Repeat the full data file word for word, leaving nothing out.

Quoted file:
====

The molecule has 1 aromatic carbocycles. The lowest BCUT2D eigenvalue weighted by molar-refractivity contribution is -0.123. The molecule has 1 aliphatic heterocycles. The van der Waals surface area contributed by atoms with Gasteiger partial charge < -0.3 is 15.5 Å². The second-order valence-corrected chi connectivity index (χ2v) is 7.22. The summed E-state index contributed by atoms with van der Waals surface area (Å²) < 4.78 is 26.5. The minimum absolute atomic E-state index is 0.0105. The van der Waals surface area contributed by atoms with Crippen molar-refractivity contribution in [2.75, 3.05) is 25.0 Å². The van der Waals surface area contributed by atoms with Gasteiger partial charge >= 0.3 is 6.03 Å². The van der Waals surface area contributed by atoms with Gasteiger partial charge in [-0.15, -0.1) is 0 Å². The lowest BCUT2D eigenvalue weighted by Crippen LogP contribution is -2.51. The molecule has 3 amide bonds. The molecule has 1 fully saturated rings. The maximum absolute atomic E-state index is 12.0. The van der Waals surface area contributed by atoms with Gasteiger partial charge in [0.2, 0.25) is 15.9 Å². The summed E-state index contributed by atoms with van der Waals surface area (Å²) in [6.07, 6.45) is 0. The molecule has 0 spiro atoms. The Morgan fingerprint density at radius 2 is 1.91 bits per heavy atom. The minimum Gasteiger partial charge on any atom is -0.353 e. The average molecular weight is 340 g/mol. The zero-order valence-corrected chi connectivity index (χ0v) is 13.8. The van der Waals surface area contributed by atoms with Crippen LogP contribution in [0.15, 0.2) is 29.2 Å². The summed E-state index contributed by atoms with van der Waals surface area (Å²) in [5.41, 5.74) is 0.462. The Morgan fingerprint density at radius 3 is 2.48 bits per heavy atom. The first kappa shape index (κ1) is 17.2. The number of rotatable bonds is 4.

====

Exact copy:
The molecule has 1 aromatic carbocycles. The lowest BCUT2D eigenvalue weighted by molar-refractivity contribution is -0.123. The molecule has 1 aliphatic heterocycles. The van der Waals surface area contributed by atoms with Gasteiger partial charge < -0.3 is 15.5 Å². The second-order valence-corrected chi connectivity index (χ2v) is 7.22. The summed E-state index contributed by atoms with van der Waals surface area (Å²) < 4.78 is 26.5. The minimum absolute atomic E-state index is 0.0105. The van der Waals surface area contributed by atoms with Crippen molar-refractivity contribution in [2.75, 3.05) is 25.0 Å². The van der Waals surface area contributed by atoms with Gasteiger partial charge >= 0.3 is 6.03 Å². The van der Waals surface area contributed by atoms with Gasteiger partial charge in [-0.15, -0.1) is 0 Å². The lowest BCUT2D eigenvalue weighted by Crippen LogP contribution is -2.51. The molecule has 3 amide bonds. The molecule has 1 fully saturated rings. The maximum absolute atomic E-state index is 12.0. The van der Waals surface area contributed by atoms with Gasteiger partial charge in [0.2, 0.25) is 15.9 Å². The summed E-state index contributed by atoms with van der Waals surface area (Å²) in [6.07, 6.45) is 0. The molecule has 0 spiro atoms. The Morgan fingerprint density at radius 2 is 1.91 bits per heavy atom. The minimum Gasteiger partial charge on any atom is -0.353 e. The average molecular weight is 340 g/mol. The zero-order valence-corrected chi connectivity index (χ0v) is 13.8. The van der Waals surface area contributed by atoms with Crippen LogP contribution in [0.15, 0.2) is 29.2 Å². The summed E-state index contributed by atoms with van der Waals surface area (Å²) in [5.41, 5.74) is 0.462. The Morgan fingerprint density at radius 3 is 2.48 bits per heavy atom. The first kappa shape index (κ1) is 17.2. The number of rotatable bonds is 4.